The different counting methods are essential in the first few month, but after learning the basics, triplets etc, the more important to be capable play along with the transcribed solo and the feel. Notation of the rythm is not so important. (I am not talking about a Cage composition of course where this is not the case)

  10. #9

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    Quote Originally Posted by Gabor
    Rythm is at least or most important than notes in jazz. We must feel it when transcribing and try to reproduce when playing along, with more or less success...

    However the transcription is not for sending over to an other time or place and reproduce the original from it without knowing the original. You can transcribe somethin 100% perfect without even writing a note down, just by learning the solo. We do notation with classical scores, because we have no better options. Notation system is not capable to describe the rythm especially not jazz, but not even classical.

    The different counting methods are essential in the first few month, but after learning the basics, triplets etc, the more important to be capable play along with the transcribed solo and the feel. Notation of the rythm is not so important. (I am not talking about a Cage composition of course where this is not the case)
    I agree, but in my case, I'm struggling to play along with Lester's solo which is relatively simple except for the rhythms. I 'm often slightly late or early when playing a phrase, so the feel isn't there. I was hoping that counting out a particular phrase might help get the phrase down.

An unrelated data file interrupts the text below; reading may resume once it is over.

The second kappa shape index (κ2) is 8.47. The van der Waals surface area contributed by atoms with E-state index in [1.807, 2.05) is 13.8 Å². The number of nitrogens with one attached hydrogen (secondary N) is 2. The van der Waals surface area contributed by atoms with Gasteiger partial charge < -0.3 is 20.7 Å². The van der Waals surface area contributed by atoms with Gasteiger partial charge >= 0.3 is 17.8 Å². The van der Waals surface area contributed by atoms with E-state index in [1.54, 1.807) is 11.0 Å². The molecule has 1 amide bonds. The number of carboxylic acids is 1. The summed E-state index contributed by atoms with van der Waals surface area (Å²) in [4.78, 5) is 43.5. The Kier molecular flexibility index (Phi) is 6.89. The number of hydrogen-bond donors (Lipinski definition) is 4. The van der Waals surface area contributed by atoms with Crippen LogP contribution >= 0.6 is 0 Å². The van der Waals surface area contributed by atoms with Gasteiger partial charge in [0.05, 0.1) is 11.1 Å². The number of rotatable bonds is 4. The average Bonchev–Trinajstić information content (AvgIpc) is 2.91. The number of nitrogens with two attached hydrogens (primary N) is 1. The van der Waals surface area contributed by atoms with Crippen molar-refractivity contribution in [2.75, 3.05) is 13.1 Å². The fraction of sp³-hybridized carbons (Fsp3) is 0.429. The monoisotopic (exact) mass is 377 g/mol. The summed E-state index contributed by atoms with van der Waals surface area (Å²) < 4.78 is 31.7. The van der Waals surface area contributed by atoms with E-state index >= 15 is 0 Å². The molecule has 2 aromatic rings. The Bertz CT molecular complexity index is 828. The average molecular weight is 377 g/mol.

11. #10

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    Quote Originally Posted by charlieparker View Post
    I agree, but in my case, I'm struggling to play along with Lester's solo which is relatively simple except for the rhythms. I 'm often slightly late or early when playing a phrase, so the feel isn't there. I was hoping that counting out a particular phrase might help get the phrase down.
    my experience is that counting only helps if I am way lost, mostly after longer pauses. It does not help catching the feel, groove and nuances, which I many times can not reproduce. What may help, listen zillion times, and sing along, at least in head or without the exact notes, just the rythm.

  12. #11

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    this is very similar to my experience with the george coleman solo on Maiden Voyage -- found the notes but couldn't quite match the rhythm. After I consulted this transcription:


    I found i was able to match it (with counting). Hence the focus on learning to transcribe rhythms more effectively.

  13. #12

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    Quote Originally Posted by josh74 View Post
    this is very similar to my experience with the george coleman solo on Maiden Voyage -- found the notes but couldn't quite match the rhythm. After I consulted this transcription:


    I found i was able to match it (with counting). Hence the focus on learning to transcribe rhythms more effectively.
    Yeah! That was impressive.